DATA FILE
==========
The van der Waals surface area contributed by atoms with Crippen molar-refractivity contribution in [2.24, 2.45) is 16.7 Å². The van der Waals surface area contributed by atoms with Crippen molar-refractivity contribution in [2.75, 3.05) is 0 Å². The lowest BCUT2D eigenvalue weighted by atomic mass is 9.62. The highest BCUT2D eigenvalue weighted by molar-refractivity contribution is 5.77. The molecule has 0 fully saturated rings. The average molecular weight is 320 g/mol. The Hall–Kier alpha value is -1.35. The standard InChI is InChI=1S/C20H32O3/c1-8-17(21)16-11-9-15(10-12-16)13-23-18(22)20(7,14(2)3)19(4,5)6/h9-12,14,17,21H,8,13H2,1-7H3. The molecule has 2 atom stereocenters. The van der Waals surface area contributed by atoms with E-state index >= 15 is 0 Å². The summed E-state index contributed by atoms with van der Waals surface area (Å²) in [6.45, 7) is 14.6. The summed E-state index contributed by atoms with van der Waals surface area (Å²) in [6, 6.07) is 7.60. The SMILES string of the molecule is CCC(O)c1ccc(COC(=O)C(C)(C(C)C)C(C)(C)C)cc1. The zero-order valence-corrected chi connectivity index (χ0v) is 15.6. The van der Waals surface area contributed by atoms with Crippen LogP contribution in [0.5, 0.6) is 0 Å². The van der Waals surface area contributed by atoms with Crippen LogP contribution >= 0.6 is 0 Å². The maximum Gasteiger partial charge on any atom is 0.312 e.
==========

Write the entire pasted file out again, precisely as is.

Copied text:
The van der Waals surface area contributed by atoms with Crippen molar-refractivity contribution in [2.24, 2.45) is 16.7 Å². The van der Waals surface area contributed by atoms with Crippen molar-refractivity contribution in [2.75, 3.05) is 0 Å². The lowest BCUT2D eigenvalue weighted by atomic mass is 9.62. The highest BCUT2D eigenvalue weighted by molar-refractivity contribution is 5.77. The molecule has 0 fully saturated rings. The average molecular weight is 320 g/mol. The Hall–Kier alpha value is -1.35. The standard InChI is InChI=1S/C20H32O3/c1-8-17(21)16-11-9-15(10-12-16)13-23-18(22)20(7,14(2)3)19(4,5)6/h9-12,14,17,21H,8,13H2,1-7H3. The molecule has 2 atom stereocenters. The van der Waals surface area contributed by atoms with E-state index >= 15 is 0 Å². The summed E-state index contributed by atoms with van der Waals surface area (Å²) in [6.45, 7) is 14.6. The summed E-state index contributed by atoms with van der Waals surface area (Å²) in [6, 6.07) is 7.60. The SMILES string of the molecule is CCC(O)c1ccc(COC(=O)C(C)(C(C)C)C(C)(C)C)cc1. The zero-order valence-corrected chi connectivity index (χ0v) is 15.6. The van der Waals surface area contributed by atoms with Crippen LogP contribution in [0.5, 0.6) is 0 Å². The van der Waals surface area contributed by atoms with Crippen LogP contribution >= 0.6 is 0 Å². The maximum Gasteiger partial charge on any atom is 0.312 e.